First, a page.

Exiled Ukrainian Oligarch Runs Disinformation Platform in Russia: Concerns Over Press Freedom and Cultural Identity in Moldova’s Gagauzia Region

Viktor Medvedchuk, a Ukrainian oligarch with close ties to Vladimir Putin, sought sanctuary in Russia following his departure from Ukraine, where he is confronted with charges of treason. Leading a Russian-language platform, he advocates Kremlin narratives concerning Ukraine and the ongoing conflict. However, his recent engagement in disseminating misinformation has encountered obstacles.

Exiled Ukrainian Oligarch

Every day, new phrases reinforce messages from Another Ukraine, a Russian-language portal launched in 2023: “Russia is Ukraine’s only salvation,” “They wanted NATO and are ready to die for Western interests.” The news is uniformly negative.

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The project, officially led by Viktor , a leading figure pushing pro-Kremlin interests in post-Soviet Ukraine, is orchestrated by Ilya Gambashidze’s Social Design Agency, a Russian IT company closely linked to the Kremlin. The digital platform claims to “unite dynamic forces capable of reversing the situation and pulling the Ukrainian people out of the impasse in which they find themselves”.

Exiled Ukrainian Oligarch  Viktor
Exiled Ukrainian Oligarch Viktor

Medvedchuk has been a conduit for Moscow’s interests in Ukraine for 20 years, with close ties to Russian President Vladimir Putin. Their personal bond deepened when Medvedchuk became Putin’s “kum”, a term of kinship in Slavic culture, with Putin as godfather to Medvedchuk’s youngest daughter.

Placed under house arrest in May 2021 after being charged with treason, Viktor escaped and went on the run after the full-scale Russian invasion of Ukraine on February 24, 2022. He was eventually recaptured and released in a prisoner exchange in September 2022, causing a sensation in Ukraine.

“Alternative narrative”

Russia provided refuge for Medvedchuk, akin to another disgraced Ukrainian, former president Viktor Yanukovych, who fled to Russia following the Maidan revolution (2013-2014) and was later convicted in absentia for high treason.

Stripped of his Ukrainian nationality, Medvedchuk, aged 69, realized his lack of prospects in the country. Russia’s invasion of Ukraine further marginalized Ukrainian forces loyal to Moscow, leading to the banning of the Opposition Platform–For Life party, co-founded by Medvedchuk, and the suspension of three television channels under his informal control.

This shift infuriated Putin, considering Medvedchuk’s channels as a bridge for resolving the Ukraine issue through political means. Medvedchuk’s exile weakened the Kremlin’s influence in Ukraine and pushed the country further from the Russian orbit.

Despite being despised in both Ukraine and Russia, Medvedchuk’s allegiance remains crucial to Putin, who relies on him to fuel the ideological narrative the Russian leader desires.

In January 2023, Medvedchuk broke his silence by writing a column in “Izvestia,” positioning himself as a representative of the “peace party” against a Ukrainian elite labeled as “neo-Nazi” and belligerent, manipulated by the West.

Despite losing credibility and media holdings in Ukraine, Medvedchuk persists in propagating disinformation and pursuing his interests. Another Ukraine, officially located in central Moscow, serves as the latest outlet for his ambitions. Its nature remains nebulous, defining itself as a “movement” with Medvedchuk as “chairman of the council.”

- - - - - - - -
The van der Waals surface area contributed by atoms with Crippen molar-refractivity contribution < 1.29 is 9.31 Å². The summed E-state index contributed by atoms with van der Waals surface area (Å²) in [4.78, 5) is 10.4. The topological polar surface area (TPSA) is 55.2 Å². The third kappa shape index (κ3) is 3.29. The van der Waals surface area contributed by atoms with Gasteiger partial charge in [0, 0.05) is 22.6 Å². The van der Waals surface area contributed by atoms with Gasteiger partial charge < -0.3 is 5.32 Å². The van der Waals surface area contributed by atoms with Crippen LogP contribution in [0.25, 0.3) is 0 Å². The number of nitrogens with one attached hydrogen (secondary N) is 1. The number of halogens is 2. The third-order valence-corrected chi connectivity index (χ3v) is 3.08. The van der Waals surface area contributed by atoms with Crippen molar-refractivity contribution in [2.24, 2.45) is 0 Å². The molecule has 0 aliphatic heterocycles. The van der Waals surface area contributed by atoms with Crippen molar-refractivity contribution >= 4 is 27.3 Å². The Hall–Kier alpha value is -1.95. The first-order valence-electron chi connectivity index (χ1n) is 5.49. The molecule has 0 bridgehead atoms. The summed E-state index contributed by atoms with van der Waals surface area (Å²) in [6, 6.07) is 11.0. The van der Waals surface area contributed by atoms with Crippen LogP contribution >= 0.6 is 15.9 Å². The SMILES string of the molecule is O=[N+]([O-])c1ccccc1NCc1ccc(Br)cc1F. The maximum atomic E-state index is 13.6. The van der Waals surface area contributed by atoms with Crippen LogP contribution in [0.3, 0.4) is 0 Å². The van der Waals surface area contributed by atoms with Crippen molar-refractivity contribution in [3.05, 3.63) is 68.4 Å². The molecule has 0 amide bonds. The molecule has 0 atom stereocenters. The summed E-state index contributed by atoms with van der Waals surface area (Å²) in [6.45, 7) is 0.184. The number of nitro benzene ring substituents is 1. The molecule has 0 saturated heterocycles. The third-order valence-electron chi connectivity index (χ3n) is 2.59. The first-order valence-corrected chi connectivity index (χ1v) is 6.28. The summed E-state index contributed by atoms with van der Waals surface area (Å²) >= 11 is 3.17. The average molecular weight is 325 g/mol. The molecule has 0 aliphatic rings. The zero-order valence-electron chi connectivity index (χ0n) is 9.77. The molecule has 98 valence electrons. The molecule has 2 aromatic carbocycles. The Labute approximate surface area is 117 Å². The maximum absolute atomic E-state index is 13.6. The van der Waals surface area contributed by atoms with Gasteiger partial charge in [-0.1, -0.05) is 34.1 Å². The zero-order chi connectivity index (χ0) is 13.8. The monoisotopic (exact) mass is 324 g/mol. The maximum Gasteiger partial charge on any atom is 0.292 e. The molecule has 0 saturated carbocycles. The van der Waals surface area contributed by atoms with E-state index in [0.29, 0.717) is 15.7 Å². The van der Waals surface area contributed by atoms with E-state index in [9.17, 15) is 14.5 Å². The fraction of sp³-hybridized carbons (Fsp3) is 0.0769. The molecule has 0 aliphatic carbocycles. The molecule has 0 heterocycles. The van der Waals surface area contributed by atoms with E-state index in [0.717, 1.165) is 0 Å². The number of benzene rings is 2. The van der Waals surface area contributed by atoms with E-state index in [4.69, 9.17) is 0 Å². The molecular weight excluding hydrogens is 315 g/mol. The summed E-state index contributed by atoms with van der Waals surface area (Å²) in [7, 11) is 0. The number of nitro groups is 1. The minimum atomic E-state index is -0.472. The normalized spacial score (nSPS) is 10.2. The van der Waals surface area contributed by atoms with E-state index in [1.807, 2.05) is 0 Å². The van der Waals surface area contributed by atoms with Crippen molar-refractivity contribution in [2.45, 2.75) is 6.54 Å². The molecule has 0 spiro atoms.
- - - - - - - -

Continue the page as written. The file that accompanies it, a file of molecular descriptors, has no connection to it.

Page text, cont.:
The project’s communications strategy is entrusted to the Social Design Agency led by Gambashidze, focusing on targeted information dissemination to interact with Ukrainians with pro-Russia convictions.

Testing storylines
Another Ukraine seeks to appeal to the pro-Russian segment of the Ukrainian population and establish a connection with it, according to Shekhovtsov. One approach involves gauging this population’s response to various narratives. The project utilizes the image of the Bohdan Khmelnytsky monument in central Kyiv, symbolically praising him for seeking protection from Moscow, despite differing interpretations of his legacy.

In a 2021 publication titled “Histoire partagée, mémoires divisées” (Shared history, divided memories), historians Volodymyr Masliychuk and Andrii Portnov highlight an inscription on the monument’s pedestal paying homage to Khmelnytsky in Russian: “Russia, united and indivisible.”

Additionally, the project manages “assistance centres” for Ukrainians temporarily in Russia and willing to settle there permanently. However, according to Savchuk, an investigator for Radio Svoboda, this influence operation is perceived negatively in Ukraine, seen as a collection of pariahs financed by Medvedchuk.

Furthermore, Another Ukraine is accessible online within Ukraine only through a VPN (Virtual Private Network). Despite this limitation, the movement aims to expand its influence beyond Ukraine and Russia, as demonstrated by its recent announcement of a Serbia division, headed by Dragan Stanojevic, a pro-Russian populist MP with extensive business ties in Ukraine.

Savchuk describes this collaboration as mutually beneficial, enhancing Stanojevic’s image among his electorate and showcasing Another Ukraine’s influence internationally. However, transforming Medvedchuk into a respected figure abroad may be overly ambitious.

Shekhovtsov doubts the Social Design Agency’s ability to improve Medvedchuk’s image, emphasizing the need for a charismatic public face for Another Ukraine to gain credibility internationally, which is currently lacking.

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